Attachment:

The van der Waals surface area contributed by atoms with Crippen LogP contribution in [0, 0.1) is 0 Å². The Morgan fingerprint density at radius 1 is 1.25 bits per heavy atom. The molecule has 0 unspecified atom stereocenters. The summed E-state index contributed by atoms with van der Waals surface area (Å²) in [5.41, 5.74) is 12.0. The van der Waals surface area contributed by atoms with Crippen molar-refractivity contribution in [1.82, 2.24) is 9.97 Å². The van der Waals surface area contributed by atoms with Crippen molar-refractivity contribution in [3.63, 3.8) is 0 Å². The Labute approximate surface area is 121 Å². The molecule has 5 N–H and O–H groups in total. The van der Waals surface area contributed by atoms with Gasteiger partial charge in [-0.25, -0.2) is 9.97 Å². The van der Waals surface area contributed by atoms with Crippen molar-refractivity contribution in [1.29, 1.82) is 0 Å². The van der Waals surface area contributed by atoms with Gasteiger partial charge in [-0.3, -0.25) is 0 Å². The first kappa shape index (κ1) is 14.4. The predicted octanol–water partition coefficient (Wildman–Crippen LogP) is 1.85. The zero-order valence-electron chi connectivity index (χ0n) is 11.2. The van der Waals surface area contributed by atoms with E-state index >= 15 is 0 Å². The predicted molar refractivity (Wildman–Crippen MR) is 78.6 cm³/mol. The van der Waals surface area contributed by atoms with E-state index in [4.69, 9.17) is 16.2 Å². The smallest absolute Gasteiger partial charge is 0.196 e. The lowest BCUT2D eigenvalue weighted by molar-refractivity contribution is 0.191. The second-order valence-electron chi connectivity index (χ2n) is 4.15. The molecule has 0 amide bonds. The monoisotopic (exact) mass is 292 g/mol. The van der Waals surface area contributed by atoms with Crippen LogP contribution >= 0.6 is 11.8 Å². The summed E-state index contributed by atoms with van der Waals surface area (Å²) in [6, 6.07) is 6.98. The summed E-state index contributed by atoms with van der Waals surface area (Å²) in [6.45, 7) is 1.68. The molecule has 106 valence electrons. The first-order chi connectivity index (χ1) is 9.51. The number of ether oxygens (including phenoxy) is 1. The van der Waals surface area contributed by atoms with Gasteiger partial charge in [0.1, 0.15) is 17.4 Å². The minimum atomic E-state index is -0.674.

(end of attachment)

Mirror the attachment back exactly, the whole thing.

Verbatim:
The van der Waals surface area contributed by atoms with Crippen LogP contribution in [0, 0.1) is 0 Å². The Morgan fingerprint density at radius 1 is 1.25 bits per heavy atom. The molecule has 0 unspecified atom stereocenters. The summed E-state index contributed by atoms with van der Waals surface area (Å²) in [5.41, 5.74) is 12.0. The van der Waals surface area contributed by atoms with Crippen molar-refractivity contribution in [1.82, 2.24) is 9.97 Å². The van der Waals surface area contributed by atoms with Crippen molar-refractivity contribution in [3.63, 3.8) is 0 Å². The Labute approximate surface area is 121 Å². The molecule has 5 N–H and O–H groups in total. The van der Waals surface area contributed by atoms with Gasteiger partial charge in [-0.25, -0.2) is 9.97 Å². The van der Waals surface area contributed by atoms with Crippen molar-refractivity contribution in [1.29, 1.82) is 0 Å². The van der Waals surface area contributed by atoms with Gasteiger partial charge in [-0.3, -0.25) is 0 Å². The first kappa shape index (κ1) is 14.4. The predicted octanol–water partition coefficient (Wildman–Crippen LogP) is 1.85. The zero-order valence-electron chi connectivity index (χ0n) is 11.2. The van der Waals surface area contributed by atoms with E-state index >= 15 is 0 Å². The predicted molar refractivity (Wildman–Crippen MR) is 78.6 cm³/mol. The van der Waals surface area contributed by atoms with E-state index in [4.69, 9.17) is 16.2 Å². The smallest absolute Gasteiger partial charge is 0.196 e. The lowest BCUT2D eigenvalue weighted by molar-refractivity contribution is 0.191. The second-order valence-electron chi connectivity index (χ2n) is 4.15. The molecule has 0 amide bonds. The monoisotopic (exact) mass is 292 g/mol. The van der Waals surface area contributed by atoms with Crippen LogP contribution >= 0.6 is 11.8 Å². The summed E-state index contributed by atoms with van der Waals surface area (Å²) in [6, 6.07) is 6.98. The summed E-state index contributed by atoms with van der Waals surface area (Å²) in [6.45, 7) is 1.68. The molecule has 106 valence electrons. The first-order chi connectivity index (χ1) is 9.51. The number of ether oxygens (including phenoxy) is 1. The van der Waals surface area contributed by atoms with Gasteiger partial charge in [0.1, 0.15) is 17.4 Å². The minimum atomic E-state index is -0.674.